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Why Timber Fencing Is Not Always the Best Option

Timber fencing looks gorgeous; there is no denying it. Like, I have always dreamed of having that white picket fence, as cliché as it does sound. A lovely and luscious green front lawn, maybe a mandarin tree or two, a couple of tots playing around the yard, some gorgeous steps leading up to my perfectly restored and renovated period home. The white picket fence and my pretty little mailbox were vital in this little home fantasy of mine.

But then I finally got the house. Let me tell you that restoring it took soooo long and was far harder than I thought. Repointing the brickwork alone was a real hassle. Eventually, the house was (almost complete), and it was time to get to work on the exterior. We had a threadbare garden and a crumbly old concrete fence that it was time to shaft. While most of my landscaping was doable thanks to some great turf and picking a tasty breed of mandarin, my wood picket fence wasn’t ticking the boxes for a few different reasons. When I looked into wooden fencing properly, there were some pretty serious downsides that I hadn’t considered before.

First of all, I found out that a wooden fence takes a lot of care to maintain. We are talking about repainting or recoating the thing like once a year. That’s redoing each picket. That is no small task – that is at least – at least – a day’s work. Then I learned about wood rot and warping, along with splitting. This can happen even if you do take really good care of it in maintaining it, at which point you’ll need to replace pickets. There’s the chance that those pesky termites are going to come along and set up a home in there so you’ll need to fully replace it. And then some posts may not be as structurally sound like others, so they’ll need replacing too.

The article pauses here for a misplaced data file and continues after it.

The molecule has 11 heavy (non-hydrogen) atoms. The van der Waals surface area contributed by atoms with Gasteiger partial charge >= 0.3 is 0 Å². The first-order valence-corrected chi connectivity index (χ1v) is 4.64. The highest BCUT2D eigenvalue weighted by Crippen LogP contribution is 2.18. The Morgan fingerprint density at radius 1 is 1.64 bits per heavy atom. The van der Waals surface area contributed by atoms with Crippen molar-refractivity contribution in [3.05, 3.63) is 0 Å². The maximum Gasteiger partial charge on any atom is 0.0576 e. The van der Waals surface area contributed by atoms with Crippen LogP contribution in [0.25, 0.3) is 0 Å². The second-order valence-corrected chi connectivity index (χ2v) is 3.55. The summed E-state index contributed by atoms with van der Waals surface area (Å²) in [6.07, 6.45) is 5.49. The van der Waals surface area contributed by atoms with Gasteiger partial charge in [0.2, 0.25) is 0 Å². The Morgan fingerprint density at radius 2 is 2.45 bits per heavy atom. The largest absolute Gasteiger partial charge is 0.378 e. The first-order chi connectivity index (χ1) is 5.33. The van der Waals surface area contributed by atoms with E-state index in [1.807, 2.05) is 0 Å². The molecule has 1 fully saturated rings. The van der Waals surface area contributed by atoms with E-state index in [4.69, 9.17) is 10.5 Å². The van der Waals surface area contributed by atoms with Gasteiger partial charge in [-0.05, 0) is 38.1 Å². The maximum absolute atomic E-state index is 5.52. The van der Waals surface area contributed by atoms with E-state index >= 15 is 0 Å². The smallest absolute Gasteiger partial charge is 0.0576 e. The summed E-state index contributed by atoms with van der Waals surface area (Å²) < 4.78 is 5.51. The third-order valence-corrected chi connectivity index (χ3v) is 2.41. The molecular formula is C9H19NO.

So… I thought to forget that. I still wanted a sort of picket design so I went with the next best thing which I discovered was Powder coated aluminium fencing with those little spikes on the top, just like a picket. This turned out to be the ideal option. For a start, aluminium is extremely long lasting. It’s also very lightweight too. Because it’s already Powder coated, there’s no need for me to paint it and the finish lasts pretty much forever, although you can get in a professional to go over it again years down the track if you notice it’s fading, chipping or wear. I can be sure that it’s not going to rot or split and termites are definitely not going to be interested in munching away at the metal.

While it wasn’t my first option, aluminium tubular fencing turned out to be the super sanity-saving option. If I had have gone with my white wooden picket fence like I’d wanted to begin with, then I’d probably be tearing my hair out over it on a yearly basis, wondering why I’d been so stupid.

That’s not to say that wooden fencing doesn’t have its place sometimes. Some people are dead set on having a wood fence and are prepared to deal with it even with all the associated maintenance. Me? I settled for the next best thing. Because for me I’d rather just clean my fence with a damp cloth sometimes than have to get in there all the time and do real maintenance tasks. It’s just not worth it in my eyes when you can have something similar that’s so much easier.

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